Letters to the editor
Letters to the editor from SPA members, supporters and others are a rich source of community insights and concerns about population issues. The SPA web site maintains an archive of published letters.
The loss of thousands of trees due to massive infrastructure projects as reported in Monday’s Age is yet another reason our high levels of population growth and consumption are unsustainable. Tree planting projects in other places do not compensate for the habitat loss of mature trees.
Our cumulative footprint erases those of many other species, unbalancing ecosystems, which will inevitably lead to our own demise, eventually.
Bob McDonald (Letters, January 4) doesn’t like repetition and criticises Mr Mackenzie for so doing on climate change.
Yes, repetition does wear one down, but might Bob’s real motive be disbelief in anthropogenic climate change, in common with those governing Australia?
And if so, when ScoMo et al continue repeatedly to evade balanced debate on the subject, and repeatedly promote fossil fuel energy, does Mr McDonald object to that repetition?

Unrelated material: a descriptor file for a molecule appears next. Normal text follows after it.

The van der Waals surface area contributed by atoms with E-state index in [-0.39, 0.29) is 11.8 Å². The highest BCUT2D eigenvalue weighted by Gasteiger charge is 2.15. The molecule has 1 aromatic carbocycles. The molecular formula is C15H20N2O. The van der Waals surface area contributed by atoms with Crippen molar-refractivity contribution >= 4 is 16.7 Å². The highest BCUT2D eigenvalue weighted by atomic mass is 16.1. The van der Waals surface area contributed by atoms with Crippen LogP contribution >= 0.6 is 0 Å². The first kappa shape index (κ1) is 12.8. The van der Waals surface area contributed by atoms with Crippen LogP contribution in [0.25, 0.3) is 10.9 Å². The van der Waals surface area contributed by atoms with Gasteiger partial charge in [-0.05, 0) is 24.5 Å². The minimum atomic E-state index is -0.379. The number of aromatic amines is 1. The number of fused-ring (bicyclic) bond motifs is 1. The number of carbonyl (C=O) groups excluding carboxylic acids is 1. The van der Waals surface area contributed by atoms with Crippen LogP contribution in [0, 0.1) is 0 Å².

Do those with contrary views, and there are many, have any alternative but to emulate ScoMo’s repetition?
Another area of repetition is opinion on Australia’s human numbers and their rate of growth. Debate on that at the political level is selectively confined to the short term supposed economic benefits of growth, all social and environmental impacts ignored. Why?
Because full debate would offend big money interests and the property and construction industries, all beneficiaries of rapid growth. No surprise they are so influential in shaping immigration fuelled “big Australia” government policies. How they must be hating COVID-19.
Those with longer term, more balanced, views embracing society and looming water shortages, have no alternative but to promote them by repetition.